McCain: Uh huh.


Couric: Who's right?


McCain: Did you expect two mavericks to agree on -- to agree on everything? Look, I ... we just have, we'll be talking more and more about this issue. We do agree on the off-shore drilling and other means of limiting our dependence on foreign oil. But for us to agree on everything would make us, I think, a little boring. You can ... say a lot about us, but we're anything but boring. Palin has brought plenty of energy to the campaign, attracting huge, enthusiastic crowds, like one at Capital University.


Couric: Her trademark feistiness is on display as she delivers a punchy sound bite about her rival, Joe Biden.


"I'm looking forward to meeting him too. I've never met him before. But I've been hearing about his Senate speeches since I was in, like, second grade," she said at a campaign rally.


Couric: You have a 72-year-old running mate -- is that kind of a risky thing to say, insinuating that Joe Biden's been around a while?


Palin: Oh, no, it's nothing negative at all. He's got a lot of experience and just stating the fact there, that we've been hearing his speeches for all these years. So he's got a tremendous amount of experience and, you know, I'm the new energy, the new face, the new ideas and he's got the experience.


Couric: And when it comes to establishing your world view, I was curious, what newspapers and magazines did you regularly read before you were tapped for this to stay informed and to understand the world?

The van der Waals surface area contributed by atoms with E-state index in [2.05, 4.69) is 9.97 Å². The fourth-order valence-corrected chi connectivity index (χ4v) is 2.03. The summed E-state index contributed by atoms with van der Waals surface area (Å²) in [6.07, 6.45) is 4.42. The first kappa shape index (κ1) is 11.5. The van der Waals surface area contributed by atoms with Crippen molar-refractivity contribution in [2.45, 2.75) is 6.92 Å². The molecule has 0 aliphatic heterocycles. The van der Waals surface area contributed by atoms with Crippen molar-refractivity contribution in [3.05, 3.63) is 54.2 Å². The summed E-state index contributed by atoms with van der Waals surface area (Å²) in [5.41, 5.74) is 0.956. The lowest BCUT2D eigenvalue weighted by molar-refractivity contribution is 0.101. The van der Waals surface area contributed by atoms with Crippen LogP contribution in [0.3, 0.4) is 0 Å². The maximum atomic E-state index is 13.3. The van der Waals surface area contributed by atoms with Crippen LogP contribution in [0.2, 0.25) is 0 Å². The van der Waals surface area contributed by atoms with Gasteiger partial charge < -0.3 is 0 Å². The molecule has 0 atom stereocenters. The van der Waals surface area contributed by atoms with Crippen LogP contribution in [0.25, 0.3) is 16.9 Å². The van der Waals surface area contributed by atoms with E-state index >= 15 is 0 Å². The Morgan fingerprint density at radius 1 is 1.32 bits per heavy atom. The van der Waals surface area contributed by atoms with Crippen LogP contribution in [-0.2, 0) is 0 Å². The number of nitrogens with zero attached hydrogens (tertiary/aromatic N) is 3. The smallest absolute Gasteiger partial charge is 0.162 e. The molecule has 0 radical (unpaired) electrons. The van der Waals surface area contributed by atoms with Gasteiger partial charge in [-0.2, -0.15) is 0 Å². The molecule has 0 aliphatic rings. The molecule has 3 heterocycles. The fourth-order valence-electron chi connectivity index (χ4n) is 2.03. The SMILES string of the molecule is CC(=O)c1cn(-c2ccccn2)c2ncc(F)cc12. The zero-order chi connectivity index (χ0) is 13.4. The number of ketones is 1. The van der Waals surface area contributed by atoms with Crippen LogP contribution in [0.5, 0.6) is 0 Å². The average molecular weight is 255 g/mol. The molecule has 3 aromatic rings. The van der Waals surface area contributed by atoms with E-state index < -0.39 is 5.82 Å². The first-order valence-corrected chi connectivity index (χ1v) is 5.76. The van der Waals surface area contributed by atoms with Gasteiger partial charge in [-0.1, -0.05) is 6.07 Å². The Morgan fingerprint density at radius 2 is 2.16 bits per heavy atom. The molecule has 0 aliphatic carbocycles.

Palin: I've read most of them, again with a great appreciation for the press, for the media.


Couric: What, specifically?


Palin: Um, all of them, any of them that have been in front of me all these years.


Couric: Can you name a few?


Palin: I have a vast variety of sources where we get our news too. Alaska isn't a foreign country, where it's kind of suggested, "Wow, how could you keep in touch with what the rest of Washington, D.C., may be thinking when you live up there in Alaska?" Believe me, Alaska is like a microcosm of America.


Then it's off to the bus where she sits down for a wide-ranging interview.


Couric: What's your position on global warming? Do you believe it's man-made or not?


Palin: Well, we're the only Arctic state, of course, Alaska. So we feel the impacts more than any other state, up there with the changes in climates. And certainly, it is apparent. We have erosion issues. And we have melting sea ice, of course. So what I've done up there is form a sub-Cabinet to focus solely on climate change. Understanding that it is real. And ...


Couric: Is it man-made, though, in your view?


Palin: You know there are -- there are man's activities that can be contributed to the issues that we're dealing with now, these impacts. I'm not going to solely blame all of man's activities on changes in climate. Because the world's weather patterns are cyclical. And over history we have seen change there. But kind of doesn't matter at this point, as we debate what caused it. The point is: It's real; we need to do something about it.


Couric: If a 15-year-old is raped by her father, do you believe it should be illegal for her to get an abortion, and why?